ora Ephron slathers tuna salad onto a half slice of Pepperidge Farm cracked-wheat bread. The salad is creamy, with large chunks of tuna and small slices of celery. It was missing the celery until she sent out for some from the store. It's just not right without the celery, Ephron insists.
There's also a bowl of egg salad next to a small glass dish that looks like an ashtray. It's a receptacle for dead tea bags.
"Jasmine or Lipton?" she asks, going to the cupboard.
Her Manhattan kitchen is sunny and spacious, with flecked Laura Ashley wallpaper and an aquarium gurgling in the background. She pours the tea, settles into a cane-bottomed chair and talks about "Heartburn," her new novel.
The book is a slim, thinly disguised account of the last two months of Ephron's marriage to journalist Carl Bernstein, former Washington Post investigative reporter and coauthor of "All the President's Men" and "The Final Days." It describes how "fairly short" Washington columnist Mark Feldman (Bernstein) falls in love with "fairly tall" diplomat's wife and hostess Thelma Rice (Margaret Jay, wife of former British ambassador Peter Jay) while his small-breasted cookbook author/wife Rachel Samstat (Ephron) is pregnant with their second child, cooking so much she doesn't notice her marriage sinking like a souffle'. It talks about their sex life. It talks about their friends' sex lives. It talks about Rachel's cooking and intersperses her recipes for a dozen or so dishes, including borsch, bread pudding and cheesecake. Mostly it talks about how Nora Ephron felt watching her celebrity marriage collapse.
Devastated. Betrayed. Humiliated.
"That moment when you not only realize you've been betrayed, but that an entire part of your past has been robbed of you," she says, trying to explain the heartburn. "You've probably never been betrayed, have you?"
Not one to lick her wounds in private, Ephron--acerbic author of three highly successful collections of essays, "Wallflower at the Orgy," "Crazy Salad" and "Scribble Scribble"--went public with her pain, leaving friends, readers and reviewers to argue over whether "Heartburn" is a "Hubby Dearest" or a wry, honest account of a "perfect couple" uncoupling.
"Everybody is not going to like this book," Ephron says.
She is 41, a thin, intense woman, with dark hair swept off her face and a distinctive nasal voice tinged with a mild New York accent. She wears a cream-colored silk blouse, cotton sweater vest and jeans tucked into brown leather riding boots. A diamond bangle bracelet circles her left wrist. Her brown eyes are deep-set, and her left eyelid has a tendency to droop a bit, giving the impression that she's scrutinizing you. Taking it all in.
To understand Nora Ephron, it helps to know that she is the eldest daughter of Henry and Phoebe Ephron, Hollywood screenwriters whose credits include "Desk Set," "Carousel," "Daddy Long Legs," "There's No Business Like Show Business" and the hit play "Take Her, She's Mine," based on Nora Ephron's letters home from Wellesley College. Everything was copy to the Ephrons.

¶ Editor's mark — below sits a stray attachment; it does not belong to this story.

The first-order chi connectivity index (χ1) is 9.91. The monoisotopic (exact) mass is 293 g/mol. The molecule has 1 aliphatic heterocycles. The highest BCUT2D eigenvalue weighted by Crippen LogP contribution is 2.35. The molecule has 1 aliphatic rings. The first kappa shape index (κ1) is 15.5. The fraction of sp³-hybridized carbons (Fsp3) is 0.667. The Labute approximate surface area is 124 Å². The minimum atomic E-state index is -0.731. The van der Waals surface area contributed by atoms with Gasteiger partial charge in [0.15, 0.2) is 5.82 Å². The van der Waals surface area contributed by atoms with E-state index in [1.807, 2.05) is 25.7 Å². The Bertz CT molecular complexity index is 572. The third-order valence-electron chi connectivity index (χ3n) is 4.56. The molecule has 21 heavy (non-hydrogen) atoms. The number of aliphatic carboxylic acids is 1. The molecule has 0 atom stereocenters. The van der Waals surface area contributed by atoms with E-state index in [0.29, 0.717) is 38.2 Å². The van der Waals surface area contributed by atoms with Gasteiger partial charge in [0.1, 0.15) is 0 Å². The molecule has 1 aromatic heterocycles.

Which explains why Nora Ephron wrote "Heartburn."
"I've always written about my life," she says. "That's how I grew up. 'Take notes. Everything is copy.' All that stuff my mother said to us. I think that it would have been impossible for me to go through the end of my marriage and not written about it, because although it was the most awful thing I've ever been through . . . it was by far the most interesting."
She takes another bite of her tuna sandwich.
"I don't think it was a catharsis as much as it was a way of taking the basic experience and trying to make it into something else."
That something else, she says, is comedy.
"If you can turn a disaster into a funny story, then it's not as if the disaster happened to you, it's as if you happened to it. You don't control it, but you have the illusion of control. It's at least your version and if you tell it well enough simply by seeing some humor in it, you are not quite the victim of it that you have appeared to be. I grew up understanding this as clearly as any child could have understood anything."
Is writing about it, then, a way of getting over it? She smiles. "Sometimes when you write things down you have the illusion you've gotten over it. But all you've really done is write it down."
And writing it all down can be dangerous. As Ephron observes, "The truth not only sets you free, but sometimes makes life more complicated."
Mildrid Newman, coauthor of "How to Be Your Own Best Friend" and Ephron's real-life therapist, was the model for the therapist in "Heartburn." Newman is reportedly upset over the book.
"I don't really want to talk about it," Ephron says. "But it is certainly true that she was not happy with it."
Margaret Jay, now separated from Peter Jay, said from London that she had not read the book. Asked about reports that she was ready to write her own version of the events, Jay said, "I would not do that." She is aware of Ephron's unkind portrayal of Thelma Rice, a woman with "a neck as long as an arm and a nose as long as a thumb and you should see her legs, never mind her feet, which are sort of splayed." Jay laughs. "She does write very ingeniously and amusingly." As for her current relationship with Bernstein, Jay will only say, "I live in this country and he lives in America."
Bernstein, whose reputation as a ladies' man was well known before his marriage, is reduced to the fictional Mark Feldman, "a piece of work in the sack" who is nevertheless "capable of having sex with a Venetian blind." Bernstein, now a television correspondent for ABC News, says, "Obviously, I wish Nora hadn't written the book. But I've always known she writes about her life. Nora goes to the supermarket and she uses it for material."
Is Ephron worried that men will shy away from her in the future?
"I don't know. The person I'm with now doesn't seem too worried about it." (That person is New York magazine contributing editor Nicholas Pileggi. She had also been socializing with Mort Zuckerman, real estate mogul and chairman and principal owner of The Atlantic magazine.)
Does she feel queasy at all? Opening her sock drawer for everyone to rummage through?
"I don't really much want to talk about it," she says. "I don't want to seem to be defending it. I just couldn't imagine writing a book about a marriage where you didn't say something about sex. That's a question in the reader's mind. I think I was being extremely . . ."